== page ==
David L. Robbins
Novelist, Educator, Playwright, Essayist
Advice to Writers

First, understand voice and structure. Writing well requires the study of your own most personal way of expression. Do not give in to the temptation to write like any successful author. Also, writing well requires the study of language and its construction, from sentence to paragraph to page. Use strong verbs, be selective with imagery and details, never forget that concision is precision. Pace trumps beauty and emotion, but have plenty of all three. Inspiration and talent can only carry you so far; effort and ability will do the rest. Also, be a voracious reader, and read only the best, not necessarily in your chosen genre.

Second, write boldly. Writing is like skiing - you will fall when you hesitate. Also, keep in mind that no one will be interested in anything you say if you cannot say it with verve, personality, and some skew. On this point, resist that old adage about writing what you know. To hell with that. Go learn something new, and come back to tell us about it. You'll find this a much more interesting and energizing platform than your own experiences or expertise. Use your life as a springboard, nothing more. You'll always write better from your soul and heart than from your memory. 

Third, keep in mind that imagination is limitless. Do not, therefore, reduce your story to outlines and sketches, notes and 3x5 cards. You will make your story finite this way and it will suffer because it cannot grow beyond your outline. Juggle your story: by this, I mean keep eight balls in the air and only two in your hands. Let the story - the eight balls - float free, dangerously so. That's the beauty of watching a juggler: where will those balls fall? Chase your story, believe in your characters and follow them. Do not predetermine every step they take but record what they do, and do the recording breathlessly but with control, as if you just came inside to report an accident or a marvel you have just witnessed.

Fourth, wrestle to the ground the notion that editing is writing. When someone you trust - or you yourself - advises you to make some changes, and those changes make your story better, get on it with the same will and power with which you wrote the original lines.

Fifth, never write when you are tired, hungry, distracted, angry. Write only when you are at your best, when you are rested and fed, when it is quiet and you are focused, because the words you put down will be the reflection of everything you carry behind them. Make that reflection on still water, not ruffled.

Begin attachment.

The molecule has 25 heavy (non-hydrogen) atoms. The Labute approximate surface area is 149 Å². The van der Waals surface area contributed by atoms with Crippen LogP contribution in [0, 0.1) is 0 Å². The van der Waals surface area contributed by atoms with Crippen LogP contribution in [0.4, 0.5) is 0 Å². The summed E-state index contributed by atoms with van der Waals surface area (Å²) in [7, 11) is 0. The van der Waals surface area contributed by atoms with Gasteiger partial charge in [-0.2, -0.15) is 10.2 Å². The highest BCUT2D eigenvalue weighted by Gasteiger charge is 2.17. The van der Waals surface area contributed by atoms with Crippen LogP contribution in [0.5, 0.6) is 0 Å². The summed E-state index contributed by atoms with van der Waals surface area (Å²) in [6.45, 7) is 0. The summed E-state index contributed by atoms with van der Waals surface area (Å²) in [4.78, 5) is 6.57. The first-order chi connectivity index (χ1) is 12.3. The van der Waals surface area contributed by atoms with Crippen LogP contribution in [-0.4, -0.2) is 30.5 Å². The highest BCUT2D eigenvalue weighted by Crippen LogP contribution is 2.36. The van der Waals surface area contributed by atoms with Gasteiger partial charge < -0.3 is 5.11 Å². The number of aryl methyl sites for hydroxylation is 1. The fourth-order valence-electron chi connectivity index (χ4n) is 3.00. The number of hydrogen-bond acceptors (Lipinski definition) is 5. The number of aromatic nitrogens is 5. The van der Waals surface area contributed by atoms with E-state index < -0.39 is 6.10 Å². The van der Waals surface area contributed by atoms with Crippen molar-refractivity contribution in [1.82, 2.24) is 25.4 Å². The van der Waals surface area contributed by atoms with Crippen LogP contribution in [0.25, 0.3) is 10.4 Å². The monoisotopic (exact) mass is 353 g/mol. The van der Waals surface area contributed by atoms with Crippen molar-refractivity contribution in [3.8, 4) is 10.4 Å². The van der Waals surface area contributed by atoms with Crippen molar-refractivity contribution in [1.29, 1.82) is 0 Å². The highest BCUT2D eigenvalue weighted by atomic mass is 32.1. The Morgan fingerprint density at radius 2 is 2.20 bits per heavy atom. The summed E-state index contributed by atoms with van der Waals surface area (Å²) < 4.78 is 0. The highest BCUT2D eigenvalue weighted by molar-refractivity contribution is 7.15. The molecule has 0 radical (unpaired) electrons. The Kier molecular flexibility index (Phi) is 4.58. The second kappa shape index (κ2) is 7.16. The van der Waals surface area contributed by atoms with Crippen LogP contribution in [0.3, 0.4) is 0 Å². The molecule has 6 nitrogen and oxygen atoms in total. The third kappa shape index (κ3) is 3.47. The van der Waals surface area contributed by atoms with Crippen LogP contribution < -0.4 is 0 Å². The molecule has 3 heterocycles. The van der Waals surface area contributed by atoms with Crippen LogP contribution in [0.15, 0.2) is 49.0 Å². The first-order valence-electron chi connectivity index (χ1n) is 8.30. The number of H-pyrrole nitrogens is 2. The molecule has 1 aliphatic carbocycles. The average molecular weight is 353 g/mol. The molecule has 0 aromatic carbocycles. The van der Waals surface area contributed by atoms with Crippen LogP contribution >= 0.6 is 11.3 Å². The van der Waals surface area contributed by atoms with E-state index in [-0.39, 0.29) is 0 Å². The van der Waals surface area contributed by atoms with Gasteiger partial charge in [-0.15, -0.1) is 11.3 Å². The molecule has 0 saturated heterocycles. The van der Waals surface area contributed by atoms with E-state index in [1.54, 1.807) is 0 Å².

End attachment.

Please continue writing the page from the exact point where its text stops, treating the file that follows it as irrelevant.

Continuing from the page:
Sixth, do not throw in the kitchen sink. Let some stuff that you think is interesting drop away. (see above: pace trumps everything). Do not write to impress your reader. Write to elevate, educate, and entertain. Let your reader think your story is smart or sensitive or brave, and forget making them think you are. This is a major earmark of an inexperienced writer.

Seventh, there is plenty to go around. In workshops or writers' groups, do not be jealous or harsh. One person's talent or good luck does nothing to diminish yours. Rejoice for your fellows who get a break or who write a wonderful piece. Give your best and gentle efforts to help a fellow writer learn, improve, and keep writing. If someone does well, or even gets published, they prove something important: that it can be done. This is the beauty of art: it is not a zero sum game. Be worthy of the work, and of your desire to write it. You can always be next.

Eighth, and most importantly, learn to accept the word No. Understand that No does not mean stop, it means only Not this direction. When an editor or agent says No, they are simply telling you to go another way, you cannot go through me. But there are other ways. No one must have the power to make you stop writing, learning, experimenting, or hoping.

With Tom Robbins, the best writer I'll ever know.
Outside Finca Viga, Hemingway's villa near Havana.